Pergolesi, La Serva Padrona; Stravinsky, Pulcinella
The first half of the program consisted of Pergolesi’s short comic opera La Serva Padrona, paired after the break with Stravinksy’s Pulcinella (complete score), which was of course inspired by Pergolesi (or, as we now know, inspired by what he thought was Pergolesi, which in fact was not by Pergolesi but itself inspired by the early Classical composer, so it could be said that Stravinsky’s work was inspired by music inspired by music by Pergolesi).
Conductor Aleksandr Rudin understood the difference – he conducted the Pergolesi from the harpsichord with true classical style and feel. For the Stravinsky, he comprehended what Stravinsky was trying to accomplish: not to write early 18th-Century music in the 20th Century, but rather to update that older music using more modern techniques and compositional developments. Rudin knew how to emphasize the edge Stravinsky gave to the music, and to draw out the contrasts and modern harmonies.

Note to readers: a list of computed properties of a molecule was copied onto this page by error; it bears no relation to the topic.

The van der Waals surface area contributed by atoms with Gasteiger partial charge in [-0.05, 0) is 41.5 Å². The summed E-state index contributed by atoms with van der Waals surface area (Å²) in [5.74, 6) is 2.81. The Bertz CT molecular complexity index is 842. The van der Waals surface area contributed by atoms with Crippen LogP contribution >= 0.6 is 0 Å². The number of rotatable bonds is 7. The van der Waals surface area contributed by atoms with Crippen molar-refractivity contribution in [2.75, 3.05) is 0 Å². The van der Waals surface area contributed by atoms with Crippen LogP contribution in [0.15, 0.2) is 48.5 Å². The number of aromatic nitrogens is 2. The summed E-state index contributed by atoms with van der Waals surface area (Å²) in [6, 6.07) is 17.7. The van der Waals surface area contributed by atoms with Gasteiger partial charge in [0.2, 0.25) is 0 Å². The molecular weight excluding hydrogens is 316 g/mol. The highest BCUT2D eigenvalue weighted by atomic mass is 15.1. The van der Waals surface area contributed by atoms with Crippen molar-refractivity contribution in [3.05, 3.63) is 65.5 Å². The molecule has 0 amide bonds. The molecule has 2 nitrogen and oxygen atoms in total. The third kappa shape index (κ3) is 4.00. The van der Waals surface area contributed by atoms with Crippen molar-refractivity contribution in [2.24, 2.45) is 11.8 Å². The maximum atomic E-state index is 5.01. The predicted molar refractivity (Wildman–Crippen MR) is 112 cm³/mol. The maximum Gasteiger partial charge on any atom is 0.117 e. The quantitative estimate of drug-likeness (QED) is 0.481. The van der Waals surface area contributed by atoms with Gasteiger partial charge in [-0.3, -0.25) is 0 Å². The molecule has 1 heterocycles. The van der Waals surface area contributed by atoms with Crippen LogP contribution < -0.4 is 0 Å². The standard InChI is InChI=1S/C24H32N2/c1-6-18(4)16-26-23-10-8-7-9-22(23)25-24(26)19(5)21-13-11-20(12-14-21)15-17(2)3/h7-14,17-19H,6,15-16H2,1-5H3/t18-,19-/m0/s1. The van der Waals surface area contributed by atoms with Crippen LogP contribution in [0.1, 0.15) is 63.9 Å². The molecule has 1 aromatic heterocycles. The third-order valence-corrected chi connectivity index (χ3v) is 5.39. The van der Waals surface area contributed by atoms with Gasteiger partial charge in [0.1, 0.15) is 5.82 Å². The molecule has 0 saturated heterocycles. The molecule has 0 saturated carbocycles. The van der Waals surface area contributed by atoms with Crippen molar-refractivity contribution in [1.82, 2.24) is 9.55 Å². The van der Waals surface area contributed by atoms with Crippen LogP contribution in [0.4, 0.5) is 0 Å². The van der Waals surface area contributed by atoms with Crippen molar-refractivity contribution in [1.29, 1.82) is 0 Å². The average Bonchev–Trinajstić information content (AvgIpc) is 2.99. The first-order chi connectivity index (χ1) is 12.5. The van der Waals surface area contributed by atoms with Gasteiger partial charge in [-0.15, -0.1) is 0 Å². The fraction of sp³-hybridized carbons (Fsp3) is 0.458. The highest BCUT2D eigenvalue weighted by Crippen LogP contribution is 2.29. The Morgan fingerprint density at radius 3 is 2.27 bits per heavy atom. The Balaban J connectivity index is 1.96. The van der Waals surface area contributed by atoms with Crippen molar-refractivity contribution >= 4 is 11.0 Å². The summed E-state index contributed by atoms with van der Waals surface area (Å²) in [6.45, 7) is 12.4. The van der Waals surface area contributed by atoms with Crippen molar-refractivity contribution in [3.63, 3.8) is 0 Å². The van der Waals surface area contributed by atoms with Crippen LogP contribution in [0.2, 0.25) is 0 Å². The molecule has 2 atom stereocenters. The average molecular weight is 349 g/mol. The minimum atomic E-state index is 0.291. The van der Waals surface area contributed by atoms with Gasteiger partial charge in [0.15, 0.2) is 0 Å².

The soloists also got into the spirit. Their voices would probably not fill a proper-sized opera house, but in the Conservatory (even the Large Hall) with a chamber orchestra, they were full enough. Wolf-Matthias Friedrich (bass) especially stood out with his good humor and clear (albeit Germanic) diction. Olivia Vermeulen (mezzo) and Stanislav Mostovoy (tenor) sang the other roles with gusto.